SAN ANTONIO – Acute pancreatitis (AP) can be challenging to diagnose based solely on a patient’s description of abdominal pain and elevated levels of pancreatic enzymes but without results of contrast-enhanced cross sectional imaging. Faghih, et al, presented results of their study evaluating the diagnosis of acute recurrent pancreatitis (ARP) and chronic pancreatitis (CP) at Johns Hopkins University Hospital. The presentation occurred at the American College of Gastroenterology 2019 Annual Scientific Meeting held October 25-30 in San Antonio, Texas.

ARP was divided into several subgroups based on the presence of abdominal pain and amylase and/or lipase > 3x upper limit of normal (ULN) with imaging to confirm AP (definite), abdominal pain and laboratory test results >3x ULN without imaging (probable), and >2 episodes of abdominal pain and laboratory test results <3x ULN without imaging (possible).1 CP was defined using M-ANNHEIM criteria.1

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Of the 854 patients evaluated, 57.2% had definite ARP, 19% had probable ARP, and 23.7% had possible ARP.1 Imaging results that included calcifications and ductal changes were seen only in definite ARP.1 The highest rates of exocrine insufficiency were seen in patients with definite ARP. Patients with probable ARP had higher rates of chronic opioid use compared with those with definite and possible ARP.1 Other characteristics (alcohol use, smoking, body mass index, diabetes) were all similar among the 3 ARP groups.1 The authors suggested that based on these findings, the criteria for defining AP may need updating.   


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As mentioned above, abdominal pain in patients with CP can be challenging to assess and treat. The same research group led by Faghih, et al, recently published an abstract evaluating quantitative sensory testing (QST) as a modality to more accurately predict a patient’s response to analgesics and future pain status.2 This was a multicenter, cross-sectional study in which patients with CP completed several questionnaires and underwent QST to determine pain detection thresholds.2 Pain detection thresholds were derived from multiple “pancreatic dermatomes” and used to define different pain modulatory phenotypes (PMPs).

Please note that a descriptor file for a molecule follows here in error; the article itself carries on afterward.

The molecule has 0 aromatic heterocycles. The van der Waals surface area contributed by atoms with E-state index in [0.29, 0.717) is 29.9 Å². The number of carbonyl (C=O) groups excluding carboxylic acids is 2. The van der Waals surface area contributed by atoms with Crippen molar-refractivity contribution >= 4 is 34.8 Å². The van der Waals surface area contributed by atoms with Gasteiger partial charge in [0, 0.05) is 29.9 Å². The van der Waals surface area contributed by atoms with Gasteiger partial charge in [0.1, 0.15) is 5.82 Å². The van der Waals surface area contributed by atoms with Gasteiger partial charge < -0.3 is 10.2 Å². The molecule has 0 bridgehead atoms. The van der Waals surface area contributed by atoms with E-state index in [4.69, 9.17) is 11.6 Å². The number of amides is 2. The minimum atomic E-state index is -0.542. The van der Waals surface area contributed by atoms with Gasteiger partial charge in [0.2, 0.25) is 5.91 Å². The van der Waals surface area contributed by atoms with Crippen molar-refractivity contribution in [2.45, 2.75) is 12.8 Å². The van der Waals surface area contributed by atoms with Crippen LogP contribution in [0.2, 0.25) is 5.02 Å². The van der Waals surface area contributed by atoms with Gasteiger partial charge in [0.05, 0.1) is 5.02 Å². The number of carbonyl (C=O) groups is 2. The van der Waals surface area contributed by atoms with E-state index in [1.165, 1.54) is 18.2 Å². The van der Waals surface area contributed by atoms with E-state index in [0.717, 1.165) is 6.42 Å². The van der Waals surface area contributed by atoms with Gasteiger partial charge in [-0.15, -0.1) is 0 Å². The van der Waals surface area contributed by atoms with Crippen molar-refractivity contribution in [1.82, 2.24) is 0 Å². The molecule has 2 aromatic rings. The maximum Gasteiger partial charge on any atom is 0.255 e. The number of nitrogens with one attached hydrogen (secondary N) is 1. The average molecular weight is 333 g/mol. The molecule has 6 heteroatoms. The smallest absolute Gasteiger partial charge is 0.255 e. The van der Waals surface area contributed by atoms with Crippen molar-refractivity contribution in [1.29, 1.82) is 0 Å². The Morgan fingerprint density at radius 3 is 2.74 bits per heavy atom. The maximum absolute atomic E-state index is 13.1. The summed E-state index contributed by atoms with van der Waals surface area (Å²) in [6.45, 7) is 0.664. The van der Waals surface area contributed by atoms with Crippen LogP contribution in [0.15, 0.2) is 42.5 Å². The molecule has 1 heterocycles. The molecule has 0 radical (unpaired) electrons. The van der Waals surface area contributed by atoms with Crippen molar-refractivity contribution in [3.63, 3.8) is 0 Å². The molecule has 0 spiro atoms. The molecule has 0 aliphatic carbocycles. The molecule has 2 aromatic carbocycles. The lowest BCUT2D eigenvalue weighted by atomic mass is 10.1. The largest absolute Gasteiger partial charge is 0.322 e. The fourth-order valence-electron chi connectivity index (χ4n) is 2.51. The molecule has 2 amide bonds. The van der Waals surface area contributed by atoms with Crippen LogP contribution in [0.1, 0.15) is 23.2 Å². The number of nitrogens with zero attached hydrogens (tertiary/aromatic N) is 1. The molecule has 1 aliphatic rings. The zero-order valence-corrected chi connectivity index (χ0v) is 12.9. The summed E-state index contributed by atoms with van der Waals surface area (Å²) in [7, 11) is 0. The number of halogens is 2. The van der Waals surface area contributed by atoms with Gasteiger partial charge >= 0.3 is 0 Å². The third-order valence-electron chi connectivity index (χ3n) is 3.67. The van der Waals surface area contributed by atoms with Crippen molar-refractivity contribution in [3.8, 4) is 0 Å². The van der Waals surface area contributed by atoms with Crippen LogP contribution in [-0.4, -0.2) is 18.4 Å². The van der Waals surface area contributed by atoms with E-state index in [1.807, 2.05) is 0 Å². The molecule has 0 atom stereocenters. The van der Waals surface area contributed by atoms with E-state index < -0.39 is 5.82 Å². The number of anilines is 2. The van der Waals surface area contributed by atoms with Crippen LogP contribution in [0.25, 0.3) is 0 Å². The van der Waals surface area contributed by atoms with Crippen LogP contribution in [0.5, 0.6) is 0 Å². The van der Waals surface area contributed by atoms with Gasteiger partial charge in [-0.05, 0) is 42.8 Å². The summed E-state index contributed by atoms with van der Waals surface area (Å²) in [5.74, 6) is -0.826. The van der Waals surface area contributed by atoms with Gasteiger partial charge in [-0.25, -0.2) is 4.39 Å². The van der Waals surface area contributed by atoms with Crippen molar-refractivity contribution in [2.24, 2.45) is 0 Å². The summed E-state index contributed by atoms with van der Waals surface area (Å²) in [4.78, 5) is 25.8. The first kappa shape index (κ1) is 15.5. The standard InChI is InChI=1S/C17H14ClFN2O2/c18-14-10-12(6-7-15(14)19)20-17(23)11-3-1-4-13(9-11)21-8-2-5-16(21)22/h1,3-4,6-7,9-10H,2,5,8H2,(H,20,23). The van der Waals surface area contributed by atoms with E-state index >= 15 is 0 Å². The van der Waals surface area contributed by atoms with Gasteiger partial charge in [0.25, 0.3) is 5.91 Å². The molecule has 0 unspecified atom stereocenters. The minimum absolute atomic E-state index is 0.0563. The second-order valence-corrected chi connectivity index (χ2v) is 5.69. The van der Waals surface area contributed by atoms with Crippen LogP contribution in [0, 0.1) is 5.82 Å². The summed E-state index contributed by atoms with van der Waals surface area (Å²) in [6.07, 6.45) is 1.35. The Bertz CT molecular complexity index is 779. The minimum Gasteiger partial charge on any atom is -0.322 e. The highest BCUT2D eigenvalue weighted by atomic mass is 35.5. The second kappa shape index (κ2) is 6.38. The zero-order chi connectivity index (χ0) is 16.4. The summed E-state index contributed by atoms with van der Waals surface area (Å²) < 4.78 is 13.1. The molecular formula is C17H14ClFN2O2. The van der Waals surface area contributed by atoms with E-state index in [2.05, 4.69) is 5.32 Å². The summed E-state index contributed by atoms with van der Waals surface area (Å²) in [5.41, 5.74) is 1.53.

A total of 91 patients enrolled in the study with 3 distinct PMPs identified: normal, segmental sensitization, and widespread sensitization.2 Patients with widespread sensitization had higher pain scores and lower quality of life. Psychological profiles were similar across all 3 groups.2

This study highlights a unique way to assess abdominal pain in patients with CP; however, the practicality, both for the patient and the physician, may be challenging to incorporate into routine practice. Larger, future studies will help provide additional information to assess the role of QST and PMPs in patients with CP. 

References

1. Faghih M, Yahyapourjalaly N, Boortalary T, et al. Calcifications and moderate to marked ductal changes are only seen in patients with imaging documented acute recurrent pancreatitis. Presented at: American College of Gastroenterology 2019 Annual Scientific Meeting; October 25-30, 2019; San Antonio, TX. Abstract P0936.

2. Faghih M, Philipps AE, Larsen IM, et al.  Pain modulatory phenotypes differentiate chronic pancreatitis patients with distinct clinical pain profiles. Presented at: American College of Gastroenterology 2019 Annual Scientific Meeting; October 25-30, 2019; San Antonio, TX. Abstract P0935.